"The Hour will not be established until there arise thirty impostors, liars, each one imagining that he is a messenger of Allah, a prophet, but I am the Seal of the Prophets: there is no prophet after me."
[Prophet Muhammad (SAWS)]1
Malik bin Nuwaira was a chief of the Bani Yarbu', a large section of the powerful tribe of Bani Tamim which inhabited the north-eastern region of Arabia, above Bahrain. Being close to Persia, some elements of the Bani Tamim had embraced Zoroastrianism, but by and large the tribe was pagan until Islam came to Arabia. The centre of Malik's clan was Butah. 2 (See Map 8.).
Malik was a chief of noble birth. Famous for his generosity and hospitality, he would keep a light burning outside his house all night so that any traveller passing that way would know where to find shelter and food. He would get up during the night to check the light. A strikingly handsome man, he had a thick head of hair and his face, a contemporary has said, was "as fine as the moon." 3 He was skilful in the use of weapons and noted for his courage and chivalry, and he was an accomplished poet. Thus Malik possessed all the qualities which the Arabs looked for in the perfect male. He had everything!
Laila was the daughter of Al Minhal and was later also known as Umm Tamim. A dazzling beauty, she was one of the loveliest girls in Arabia, the fame of whose stunning good looks had spread far and wide. She was known especially for her gorgeous eyes and her lovely legs. She too had everything! 4
When she came of age she was pursued by every swain in the region but rejected the suit of one and all. Then she met Malik, with whom she was destined to enter the pages of history. Malik married Laila. Thus Malik, in addition to all his other enviable qualifications, also had as wife one of the loveliest women of the time.
Malik bin Nuwaira certainly had everything. Everything, that is, but faith.
During the Year of Delegations, when the tribe of Bani Tamim embraced, Islam, Malik also moved with the popular trend and became a Muslim. In view of his distinguished position in the tribe and his unquestionable talents, the Holy Prophet appointed him as an officer over the clan of Bani Handhalah. His main responsibility was the collection of taxes and their despatch to Madinah.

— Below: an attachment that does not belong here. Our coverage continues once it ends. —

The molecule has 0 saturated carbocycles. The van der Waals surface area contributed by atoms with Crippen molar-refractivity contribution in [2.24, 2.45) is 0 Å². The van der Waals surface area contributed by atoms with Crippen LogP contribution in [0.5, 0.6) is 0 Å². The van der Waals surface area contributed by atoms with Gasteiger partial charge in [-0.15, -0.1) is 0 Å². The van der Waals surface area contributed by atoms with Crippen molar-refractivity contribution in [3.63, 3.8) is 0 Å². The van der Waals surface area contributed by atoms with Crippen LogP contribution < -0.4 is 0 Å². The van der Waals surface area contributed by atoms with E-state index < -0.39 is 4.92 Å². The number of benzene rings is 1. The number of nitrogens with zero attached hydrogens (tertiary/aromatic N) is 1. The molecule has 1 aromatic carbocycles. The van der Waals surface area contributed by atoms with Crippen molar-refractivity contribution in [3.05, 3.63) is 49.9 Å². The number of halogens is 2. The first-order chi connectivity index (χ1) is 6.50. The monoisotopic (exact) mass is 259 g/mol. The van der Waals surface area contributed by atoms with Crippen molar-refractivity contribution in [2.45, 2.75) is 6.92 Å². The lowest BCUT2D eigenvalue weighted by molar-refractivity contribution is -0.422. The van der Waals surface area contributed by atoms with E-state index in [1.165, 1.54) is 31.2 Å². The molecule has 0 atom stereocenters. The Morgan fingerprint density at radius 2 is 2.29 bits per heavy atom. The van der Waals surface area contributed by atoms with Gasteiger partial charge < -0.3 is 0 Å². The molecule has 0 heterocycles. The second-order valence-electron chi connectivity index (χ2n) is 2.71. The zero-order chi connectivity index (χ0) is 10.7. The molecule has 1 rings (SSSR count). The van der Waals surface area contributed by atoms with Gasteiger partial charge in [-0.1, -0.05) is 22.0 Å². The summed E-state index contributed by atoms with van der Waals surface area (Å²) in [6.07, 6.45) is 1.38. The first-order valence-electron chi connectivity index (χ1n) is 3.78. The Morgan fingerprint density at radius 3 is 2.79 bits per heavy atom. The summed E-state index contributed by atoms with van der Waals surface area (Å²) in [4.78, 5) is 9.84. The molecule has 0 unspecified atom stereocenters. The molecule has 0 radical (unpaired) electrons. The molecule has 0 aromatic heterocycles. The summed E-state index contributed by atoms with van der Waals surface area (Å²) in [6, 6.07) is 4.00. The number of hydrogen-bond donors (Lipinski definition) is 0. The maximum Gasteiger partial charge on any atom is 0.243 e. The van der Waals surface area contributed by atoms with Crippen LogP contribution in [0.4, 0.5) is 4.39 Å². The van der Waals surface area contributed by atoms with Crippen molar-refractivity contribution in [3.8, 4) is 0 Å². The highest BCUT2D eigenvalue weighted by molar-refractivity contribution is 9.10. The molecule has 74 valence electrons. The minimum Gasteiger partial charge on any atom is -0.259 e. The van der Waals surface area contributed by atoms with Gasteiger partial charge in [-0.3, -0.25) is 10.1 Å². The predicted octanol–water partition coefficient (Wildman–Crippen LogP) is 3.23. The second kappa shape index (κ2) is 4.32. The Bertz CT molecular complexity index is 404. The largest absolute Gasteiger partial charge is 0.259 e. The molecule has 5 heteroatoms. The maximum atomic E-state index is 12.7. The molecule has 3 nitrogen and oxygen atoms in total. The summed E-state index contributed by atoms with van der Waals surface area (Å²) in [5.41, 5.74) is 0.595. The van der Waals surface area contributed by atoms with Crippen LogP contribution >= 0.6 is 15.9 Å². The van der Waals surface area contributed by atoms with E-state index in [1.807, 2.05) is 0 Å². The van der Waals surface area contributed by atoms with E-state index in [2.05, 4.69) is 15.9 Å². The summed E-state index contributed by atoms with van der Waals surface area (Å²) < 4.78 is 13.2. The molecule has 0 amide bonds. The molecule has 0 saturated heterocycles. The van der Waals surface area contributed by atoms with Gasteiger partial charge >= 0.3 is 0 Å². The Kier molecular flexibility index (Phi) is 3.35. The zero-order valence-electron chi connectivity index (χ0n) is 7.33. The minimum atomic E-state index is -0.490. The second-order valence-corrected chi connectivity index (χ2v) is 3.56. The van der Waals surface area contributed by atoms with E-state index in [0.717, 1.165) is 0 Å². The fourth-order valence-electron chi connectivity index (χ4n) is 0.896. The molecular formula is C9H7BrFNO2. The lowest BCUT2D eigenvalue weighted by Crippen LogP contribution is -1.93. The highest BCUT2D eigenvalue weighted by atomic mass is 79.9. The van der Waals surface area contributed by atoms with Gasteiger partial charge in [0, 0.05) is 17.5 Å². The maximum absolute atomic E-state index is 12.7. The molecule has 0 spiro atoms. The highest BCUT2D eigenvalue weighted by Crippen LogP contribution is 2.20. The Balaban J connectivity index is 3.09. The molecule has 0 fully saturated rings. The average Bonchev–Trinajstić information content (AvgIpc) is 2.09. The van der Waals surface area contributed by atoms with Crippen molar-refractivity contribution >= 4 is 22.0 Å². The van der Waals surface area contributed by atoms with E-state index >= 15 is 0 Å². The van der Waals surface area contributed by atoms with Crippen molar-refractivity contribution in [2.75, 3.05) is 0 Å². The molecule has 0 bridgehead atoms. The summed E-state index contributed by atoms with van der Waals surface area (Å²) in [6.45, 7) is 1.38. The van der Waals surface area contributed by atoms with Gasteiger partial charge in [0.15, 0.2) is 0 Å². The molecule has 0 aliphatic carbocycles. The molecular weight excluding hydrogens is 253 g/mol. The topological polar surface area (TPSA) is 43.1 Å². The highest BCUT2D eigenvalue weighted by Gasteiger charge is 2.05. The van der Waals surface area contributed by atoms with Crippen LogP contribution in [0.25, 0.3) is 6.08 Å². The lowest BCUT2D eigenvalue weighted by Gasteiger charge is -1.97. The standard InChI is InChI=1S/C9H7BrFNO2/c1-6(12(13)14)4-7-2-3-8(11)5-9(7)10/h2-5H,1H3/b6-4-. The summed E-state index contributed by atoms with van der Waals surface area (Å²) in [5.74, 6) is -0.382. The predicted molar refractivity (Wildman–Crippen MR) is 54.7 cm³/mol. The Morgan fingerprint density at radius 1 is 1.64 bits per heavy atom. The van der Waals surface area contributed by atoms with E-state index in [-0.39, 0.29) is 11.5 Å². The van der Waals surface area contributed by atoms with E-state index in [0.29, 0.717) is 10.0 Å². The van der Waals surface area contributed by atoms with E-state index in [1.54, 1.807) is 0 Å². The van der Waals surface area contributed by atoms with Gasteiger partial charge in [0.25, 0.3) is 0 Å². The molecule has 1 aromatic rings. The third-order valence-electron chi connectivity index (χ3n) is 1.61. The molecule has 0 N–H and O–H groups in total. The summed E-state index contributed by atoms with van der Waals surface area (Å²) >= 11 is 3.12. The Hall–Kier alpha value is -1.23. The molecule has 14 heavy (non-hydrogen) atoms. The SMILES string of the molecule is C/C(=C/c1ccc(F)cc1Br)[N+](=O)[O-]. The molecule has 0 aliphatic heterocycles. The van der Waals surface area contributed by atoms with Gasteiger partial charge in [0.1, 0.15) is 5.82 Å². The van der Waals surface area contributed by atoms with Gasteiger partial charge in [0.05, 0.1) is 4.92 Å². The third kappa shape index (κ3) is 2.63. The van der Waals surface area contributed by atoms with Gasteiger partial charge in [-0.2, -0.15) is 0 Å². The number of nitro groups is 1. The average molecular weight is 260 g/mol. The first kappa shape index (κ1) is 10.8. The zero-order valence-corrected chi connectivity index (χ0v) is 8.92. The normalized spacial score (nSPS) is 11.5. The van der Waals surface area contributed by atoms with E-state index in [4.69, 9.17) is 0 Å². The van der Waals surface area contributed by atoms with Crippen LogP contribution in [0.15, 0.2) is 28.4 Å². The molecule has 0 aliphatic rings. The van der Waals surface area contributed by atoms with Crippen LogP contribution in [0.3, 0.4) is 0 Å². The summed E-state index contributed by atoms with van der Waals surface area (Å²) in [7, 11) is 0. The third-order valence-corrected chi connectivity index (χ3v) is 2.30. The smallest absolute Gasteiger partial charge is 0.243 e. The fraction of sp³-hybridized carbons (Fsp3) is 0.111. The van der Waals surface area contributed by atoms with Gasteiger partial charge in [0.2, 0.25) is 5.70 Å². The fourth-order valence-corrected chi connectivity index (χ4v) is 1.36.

Malik performed these duties honestly and efficiently for some time. Then the Holy Prophet died. When news of his death reached Butah, Malik had just collected a good deal of tax, prior to its despatch to Madinah. Forgetting his oath of allegiance, he at once opened the coffers and returned the money to the taxpayers. "O Bani Handhalah!" he announced, "your wealth is now our own."5 Malik had apostatised.
Sajjah was the daughter of Al Harith. Born in a family of chiefs, she had qualities of leadership, personality and intellect with which few women have been endowed. She was clairvoyant, would predict future events, and was so versatile a poetess that practically everything that she said was in verse. When people spoke to her, she rhymed back at them.
Later known as Um Sadira, she also belonged, on her father's side, to the Bani Yarbu' and thus was a kinswoman of Malik bin Nuwaira. On her mother's side, however, she belonged to the Taghlib, one of the tribes in the large group known as Rabi'a which inhabited Iraq. Sajjah lived mostly among the Taghlib who followed the Christian faith, and because of her mother's influence, Sajjah also had become a Christian, but Christianity did not have a very strong hold upon her, nor upon many members of the Taghlib, as we shall see.
When apostasy began to spread, Sajjah heard that Tulaiha and Musailima had proclaimed their prophethood. Her fertile imagination was intrigued by the possibilities that these false claims opened up. Why should only men be prophets? Why could a woman not enter the sacred precincts of prophethood? An adventuress at heart, she finally gave in to the temptation. "I am a prophetess!" she declared, and elucidated the point with a few appropriate verses.
1. Bukhari, Muslim, Abu Dawud, Tirmidhi, Ahmad, Hakim. Sahih Al-Jami' Al-Saghir No. 7417-8.
2. Butah is now nothing more than a tiny Bedouin settlement 14 miles south-south-west of the present Ras. It shows signs of having been a bigger place at one time.
3. Balazuri: p. 108.
4. Isfahani: Vol. 14, p. 65. "It used to be said that never had legs more beautiful than hers been seen."